“I’ve taken this offseason as a chance to take a Year 1 mode of questioning every job responsibility we have, questioning every computer report, every presentation method, playbook entries,” said McCarthy, who already has Phase 2 of the transition planned for after this season as he continues to narrow the focus of his job.

Among the questions McCarthy wanted to tackle this year: How could coaches improve the defense’s communication to match the offense’s superior level?

The answer began with letting the defense tap into the Packers’ greatest resource. McCarthy began spending the bulk of his time with Green Bay’s defensive players, whom he not only questioned on Rodgers’ operation at the line of scrimmage – “Why’s he doing this? Why do you think he’s doing that?” – but gave some answers, too.

“What’s really good is when you have a guy that’s as efficient in offensive football as Mike, for him to be able to share with the defense sometimes an offensive perspective and how they look at it,” defensive coordinator Dom Capers said. “When Mike says that, they’re going to absorb it, listen to it and hopefully, there’s tips in there that can help us perform better.”

That some of those tips may have mitigated the advantage Rodgers had in practice on a defense he knows so well may not be a bad thing either.

“We all have tendencies, so it’s good to try to break some of those and we do it with dummy signals and dummy words,” Rodgers said. “We all have our little idiosyncrasies that we can’t help sometimes, and Mike obviously went over them and shared a lot of them with the defense.

“It’s fun. You try not to get bored hitting check-downs or hitting the same progressions you’ve been through in the last 10 years. But you’re only human sometimes.”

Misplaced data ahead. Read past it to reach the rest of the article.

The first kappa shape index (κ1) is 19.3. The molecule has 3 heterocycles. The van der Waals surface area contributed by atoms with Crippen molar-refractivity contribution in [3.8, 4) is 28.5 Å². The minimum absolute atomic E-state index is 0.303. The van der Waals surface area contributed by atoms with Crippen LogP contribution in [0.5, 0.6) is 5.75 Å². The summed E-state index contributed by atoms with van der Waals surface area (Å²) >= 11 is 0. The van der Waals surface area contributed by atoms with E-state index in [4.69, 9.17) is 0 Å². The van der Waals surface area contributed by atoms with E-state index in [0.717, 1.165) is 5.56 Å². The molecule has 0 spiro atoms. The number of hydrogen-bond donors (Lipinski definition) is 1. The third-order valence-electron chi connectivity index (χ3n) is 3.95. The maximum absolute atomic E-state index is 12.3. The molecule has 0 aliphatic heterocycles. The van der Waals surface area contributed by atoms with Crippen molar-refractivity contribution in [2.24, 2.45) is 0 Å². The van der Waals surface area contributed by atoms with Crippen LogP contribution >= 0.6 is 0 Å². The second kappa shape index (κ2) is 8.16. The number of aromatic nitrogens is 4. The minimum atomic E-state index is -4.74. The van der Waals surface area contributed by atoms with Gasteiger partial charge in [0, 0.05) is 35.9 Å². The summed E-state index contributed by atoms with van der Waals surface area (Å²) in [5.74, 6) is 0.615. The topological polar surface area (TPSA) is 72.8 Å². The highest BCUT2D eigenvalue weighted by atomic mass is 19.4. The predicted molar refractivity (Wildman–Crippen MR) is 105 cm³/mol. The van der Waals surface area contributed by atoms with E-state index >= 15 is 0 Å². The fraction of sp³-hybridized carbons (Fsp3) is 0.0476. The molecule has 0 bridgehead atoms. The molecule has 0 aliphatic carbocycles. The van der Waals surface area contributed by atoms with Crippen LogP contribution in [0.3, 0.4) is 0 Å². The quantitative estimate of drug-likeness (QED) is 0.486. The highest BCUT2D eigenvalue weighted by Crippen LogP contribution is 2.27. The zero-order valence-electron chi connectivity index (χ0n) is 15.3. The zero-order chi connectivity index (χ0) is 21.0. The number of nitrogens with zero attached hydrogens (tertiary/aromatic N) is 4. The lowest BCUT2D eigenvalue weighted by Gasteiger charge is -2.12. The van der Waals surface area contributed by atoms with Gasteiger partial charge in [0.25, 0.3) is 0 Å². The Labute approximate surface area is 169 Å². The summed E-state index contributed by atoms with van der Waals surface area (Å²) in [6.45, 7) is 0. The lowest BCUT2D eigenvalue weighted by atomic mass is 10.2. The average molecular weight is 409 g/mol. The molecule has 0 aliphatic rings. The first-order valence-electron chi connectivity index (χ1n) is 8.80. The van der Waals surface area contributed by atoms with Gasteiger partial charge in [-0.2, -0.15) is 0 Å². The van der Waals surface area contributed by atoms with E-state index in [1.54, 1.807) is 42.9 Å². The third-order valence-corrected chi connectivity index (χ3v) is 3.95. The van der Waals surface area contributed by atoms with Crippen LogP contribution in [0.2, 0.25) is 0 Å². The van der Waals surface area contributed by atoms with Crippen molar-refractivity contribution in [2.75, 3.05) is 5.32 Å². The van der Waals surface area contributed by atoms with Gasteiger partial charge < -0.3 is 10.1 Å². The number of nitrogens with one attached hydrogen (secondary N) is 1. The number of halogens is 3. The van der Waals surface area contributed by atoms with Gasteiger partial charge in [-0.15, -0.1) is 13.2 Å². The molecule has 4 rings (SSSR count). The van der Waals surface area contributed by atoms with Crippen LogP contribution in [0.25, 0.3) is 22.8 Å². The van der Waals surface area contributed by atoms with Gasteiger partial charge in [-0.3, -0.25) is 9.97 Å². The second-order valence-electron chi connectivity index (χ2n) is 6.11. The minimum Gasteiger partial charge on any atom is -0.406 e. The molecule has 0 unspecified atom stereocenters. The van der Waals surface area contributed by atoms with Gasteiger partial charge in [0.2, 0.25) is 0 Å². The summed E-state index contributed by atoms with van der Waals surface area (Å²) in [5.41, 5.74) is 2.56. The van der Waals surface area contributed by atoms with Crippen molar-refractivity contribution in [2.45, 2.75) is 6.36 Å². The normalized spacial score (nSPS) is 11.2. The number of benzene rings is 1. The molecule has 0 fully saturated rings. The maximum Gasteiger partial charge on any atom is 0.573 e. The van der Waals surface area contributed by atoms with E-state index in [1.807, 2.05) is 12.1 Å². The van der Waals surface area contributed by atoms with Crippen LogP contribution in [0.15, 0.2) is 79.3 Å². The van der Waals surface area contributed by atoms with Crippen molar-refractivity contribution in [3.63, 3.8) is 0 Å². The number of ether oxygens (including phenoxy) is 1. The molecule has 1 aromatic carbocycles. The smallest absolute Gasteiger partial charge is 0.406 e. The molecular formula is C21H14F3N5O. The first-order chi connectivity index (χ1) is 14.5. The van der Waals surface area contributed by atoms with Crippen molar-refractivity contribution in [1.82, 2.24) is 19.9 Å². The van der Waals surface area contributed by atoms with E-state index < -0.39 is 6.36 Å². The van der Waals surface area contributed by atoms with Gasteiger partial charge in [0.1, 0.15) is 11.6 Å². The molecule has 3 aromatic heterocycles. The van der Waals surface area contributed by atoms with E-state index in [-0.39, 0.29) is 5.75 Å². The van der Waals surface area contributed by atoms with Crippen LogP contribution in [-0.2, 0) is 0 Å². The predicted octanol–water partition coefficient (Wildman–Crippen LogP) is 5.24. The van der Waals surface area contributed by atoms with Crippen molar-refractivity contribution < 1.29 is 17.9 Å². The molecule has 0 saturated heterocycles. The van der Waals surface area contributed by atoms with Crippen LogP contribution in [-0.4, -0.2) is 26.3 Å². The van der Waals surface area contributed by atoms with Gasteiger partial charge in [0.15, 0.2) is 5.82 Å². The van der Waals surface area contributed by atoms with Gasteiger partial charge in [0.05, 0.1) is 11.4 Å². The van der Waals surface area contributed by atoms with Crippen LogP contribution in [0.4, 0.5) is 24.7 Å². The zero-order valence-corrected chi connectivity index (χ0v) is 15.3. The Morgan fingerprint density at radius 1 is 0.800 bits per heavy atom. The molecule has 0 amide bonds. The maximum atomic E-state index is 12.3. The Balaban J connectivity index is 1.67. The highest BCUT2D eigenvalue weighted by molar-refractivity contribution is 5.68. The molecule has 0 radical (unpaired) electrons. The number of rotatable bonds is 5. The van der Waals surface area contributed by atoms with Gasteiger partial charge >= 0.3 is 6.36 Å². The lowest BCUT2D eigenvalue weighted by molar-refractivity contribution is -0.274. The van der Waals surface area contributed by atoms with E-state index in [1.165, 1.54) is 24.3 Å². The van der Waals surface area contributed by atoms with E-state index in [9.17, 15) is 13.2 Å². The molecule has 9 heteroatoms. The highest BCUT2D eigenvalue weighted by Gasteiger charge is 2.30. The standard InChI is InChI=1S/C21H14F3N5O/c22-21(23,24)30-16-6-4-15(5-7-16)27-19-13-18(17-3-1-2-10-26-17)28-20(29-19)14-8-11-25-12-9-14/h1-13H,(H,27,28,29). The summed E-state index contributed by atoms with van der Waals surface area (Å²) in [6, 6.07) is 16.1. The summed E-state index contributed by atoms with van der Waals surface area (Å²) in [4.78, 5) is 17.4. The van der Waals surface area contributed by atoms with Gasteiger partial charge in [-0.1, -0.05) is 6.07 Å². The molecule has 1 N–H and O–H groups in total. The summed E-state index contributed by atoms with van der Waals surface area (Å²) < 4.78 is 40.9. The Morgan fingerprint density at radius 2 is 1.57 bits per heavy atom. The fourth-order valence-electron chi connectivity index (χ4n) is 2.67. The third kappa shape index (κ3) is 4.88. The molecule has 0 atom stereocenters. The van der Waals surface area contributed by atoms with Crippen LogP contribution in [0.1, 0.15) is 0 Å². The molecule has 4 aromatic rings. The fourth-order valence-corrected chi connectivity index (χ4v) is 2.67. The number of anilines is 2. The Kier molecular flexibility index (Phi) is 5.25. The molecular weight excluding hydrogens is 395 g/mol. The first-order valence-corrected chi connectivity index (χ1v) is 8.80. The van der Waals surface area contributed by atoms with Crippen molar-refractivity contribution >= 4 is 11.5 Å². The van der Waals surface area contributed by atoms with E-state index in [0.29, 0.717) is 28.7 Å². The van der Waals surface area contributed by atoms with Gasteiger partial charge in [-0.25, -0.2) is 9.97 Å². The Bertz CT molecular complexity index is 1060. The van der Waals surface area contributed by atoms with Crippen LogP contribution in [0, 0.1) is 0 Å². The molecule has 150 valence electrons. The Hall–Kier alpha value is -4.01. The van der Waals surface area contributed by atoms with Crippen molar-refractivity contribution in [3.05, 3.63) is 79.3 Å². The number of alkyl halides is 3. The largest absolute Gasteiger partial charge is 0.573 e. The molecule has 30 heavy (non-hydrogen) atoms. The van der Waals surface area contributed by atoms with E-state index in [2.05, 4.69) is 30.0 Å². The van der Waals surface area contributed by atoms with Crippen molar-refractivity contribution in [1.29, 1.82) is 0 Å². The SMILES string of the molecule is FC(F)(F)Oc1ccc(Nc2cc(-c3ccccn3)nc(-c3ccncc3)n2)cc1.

Green Bay’s challenge

It’s impossible to replace a player the caliber of Pro Bowl receiver Jordy Nelson, who was lost to a major knee injury in last weekend’s exhibition at Pittsburgh. But that’s part of why the Packers have put so much time into accelerating the awareness of young players such as receivers Davante Adams, Jeff Janis and rookie Ty Montgomery.

Before Nelson’s injury, McCarthy said he intends to keep spending as much time as possible with the defense, as well as special teams. He still watches the offensive tape every day, but his input there will be upstairs with coaches – the opposite of past years. He calls himself the self-scout, charged with “looking at everything we do from as many different angles as possible.”

By next spring, perhaps McCarthy will have secrets to share with Rodgers about the defense, too.

“It was really interesting,” McCarthy said, “because when we broke the meeting, walking out, Clay (Matthews) was like, ‘Gosh dang, all this time, Aaron’s so frustrating to compete against. I know he’s a great player, but he knows every call, he knows everything we’re doing.’

“Then he goes – classic Clay – ‘Well, what do you have on me?’ I said, ‘That’ll come later.’”